February 5, 2013, 2:27 am

    Pararescue is one of the most challenging in the special operations area of the US military. Not only must they be able to run-n-gun just as good as the next guy, but they have to give critical care to a wounded brother. If you can find videos of their training you’ll be amazed what they go through for the honor of saving another.

  2. Inside Combat Rescue – Nat Geo TV Blogs
    February 7, 2013, 4:25 pm

    [...] Part Warrior. Part Medic. All Hero. [...]

  3. Willys
    Texas
    February 18, 2013, 11:18 pm

    Thanks for bringing this series. These guys are for their skills and willingness to perform under such adverse conditions.

    Thanks to all of them

  4. derek Beauchemin
    United States
    March 5, 2013, 11:26 am

    Mad Mad respect to these guys and gals. Holy shit the way they handle the “normal” world they are in is beyond comprehension!! Now let’s get them home!!

  5. Larry
    March 9, 2013, 2:23 pm

    Will this series ever be released on DVD?

  6. DARLENE MONTGOMERY
    Arroyo Grande, California
    March 14, 2013, 3:34 pm

    My son Geoffrey is a Army Combat Medic, I always wondered what it was like doing his job, History channel PJ’s give me a great look into what his world is all about. Thank you and I’m so VERY PROUD of all the Men and Women in the armed forces who give their lives so other may live free and proud! Keep up the GREAT work, stay safe and come home!!

    Marine wife & Army/Navy Mother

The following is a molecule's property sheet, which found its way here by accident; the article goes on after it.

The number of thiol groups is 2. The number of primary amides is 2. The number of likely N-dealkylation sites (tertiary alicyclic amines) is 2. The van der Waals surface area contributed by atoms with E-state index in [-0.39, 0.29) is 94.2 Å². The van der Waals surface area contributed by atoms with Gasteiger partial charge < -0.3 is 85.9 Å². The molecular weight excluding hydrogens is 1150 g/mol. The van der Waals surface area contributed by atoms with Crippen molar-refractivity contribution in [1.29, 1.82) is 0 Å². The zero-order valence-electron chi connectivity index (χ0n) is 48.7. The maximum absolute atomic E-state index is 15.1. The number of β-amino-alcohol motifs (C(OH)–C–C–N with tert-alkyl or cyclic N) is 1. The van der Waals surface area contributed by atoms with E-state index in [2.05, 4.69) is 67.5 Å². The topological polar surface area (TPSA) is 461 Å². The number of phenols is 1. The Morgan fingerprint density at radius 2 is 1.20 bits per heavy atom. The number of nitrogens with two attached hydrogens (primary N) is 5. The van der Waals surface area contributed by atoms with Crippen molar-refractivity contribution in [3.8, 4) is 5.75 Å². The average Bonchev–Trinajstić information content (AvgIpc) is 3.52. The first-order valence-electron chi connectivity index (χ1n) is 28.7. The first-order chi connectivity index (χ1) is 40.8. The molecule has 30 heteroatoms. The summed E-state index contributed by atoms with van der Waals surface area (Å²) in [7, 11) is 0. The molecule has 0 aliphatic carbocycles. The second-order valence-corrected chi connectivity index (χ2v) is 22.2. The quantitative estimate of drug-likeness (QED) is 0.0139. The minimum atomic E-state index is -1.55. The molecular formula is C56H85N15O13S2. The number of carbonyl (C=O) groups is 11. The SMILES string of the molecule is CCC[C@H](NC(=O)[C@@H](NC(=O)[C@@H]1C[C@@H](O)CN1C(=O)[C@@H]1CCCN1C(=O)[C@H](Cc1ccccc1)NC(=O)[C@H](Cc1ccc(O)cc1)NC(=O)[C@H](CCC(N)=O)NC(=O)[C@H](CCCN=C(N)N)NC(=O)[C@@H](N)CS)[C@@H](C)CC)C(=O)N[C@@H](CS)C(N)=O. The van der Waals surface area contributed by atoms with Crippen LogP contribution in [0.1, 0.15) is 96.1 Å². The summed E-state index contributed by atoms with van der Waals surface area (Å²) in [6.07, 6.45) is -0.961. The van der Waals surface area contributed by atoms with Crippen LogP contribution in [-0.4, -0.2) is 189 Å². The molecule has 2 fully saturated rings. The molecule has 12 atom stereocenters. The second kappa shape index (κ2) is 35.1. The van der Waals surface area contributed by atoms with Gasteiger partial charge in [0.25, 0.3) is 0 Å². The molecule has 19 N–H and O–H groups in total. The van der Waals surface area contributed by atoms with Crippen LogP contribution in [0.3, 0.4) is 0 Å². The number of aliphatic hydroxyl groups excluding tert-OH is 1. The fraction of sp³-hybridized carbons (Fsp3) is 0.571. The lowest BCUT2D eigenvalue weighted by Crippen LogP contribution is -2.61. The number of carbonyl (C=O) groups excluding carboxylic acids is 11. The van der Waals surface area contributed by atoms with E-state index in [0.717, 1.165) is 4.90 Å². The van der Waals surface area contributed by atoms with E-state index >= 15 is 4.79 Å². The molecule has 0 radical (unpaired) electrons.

Darlene

  7. Jamie J Huddleston
    United States
    April 3, 2013, 11:55 pm

    The Love of ah “Baby Girl” Solider.
    To keep it in good standing; a few main subjects, Theory of evolution and the study of man, The Melting Pot, The Psychological aspect of our children and Adults, Homeland Security, of which the notice of at least twelve major wars and some; Honor all soldiers that may sometimes seem unspoken of (toward each generation; peer pressure) to memory or the learned experience and even so our young men and women; knowledge it takes to survive, and not to forget the psychological aspect of a perf(f)ect child who should survive but due to hidden or lost aspects of translation and coping of those left to ………. the work becomes harder to the consciousness, as a civilian or soldier material and keeping with educational aspects, has forgetting taken it toll for caring for our selves and then some and of course Homeland Security is not a joke when peer pressure shows it ugly head for the sake of realization of who we are; is there a better way; in doing so without fear who does anybody turn to because if I knew the answer (then guess what) and you think grand sake a life in the sky but the true issue is knowing where to turn for help at the slightest moment. In some cases the treatment of ourselves has been ignored, for some strange reason but with continued resolutions despite; other needs, will it get better. Combat ? is the question

    Thank You in advance for “The Daddy and A Mom’e —-(s’)—- even if figurative; and a home to come

    PS- & God too. & Love

  8. [...] this week, here’s this amazing documentary from National Geographic which follows the lives and work of the Pararescuemen or PJs as they perform their duties for the [...]

  9. Penny L. Tarini
    United States
    June 26, 11:42 am

    Home of the free * because of the Brave!!!!
    Forever Grateful!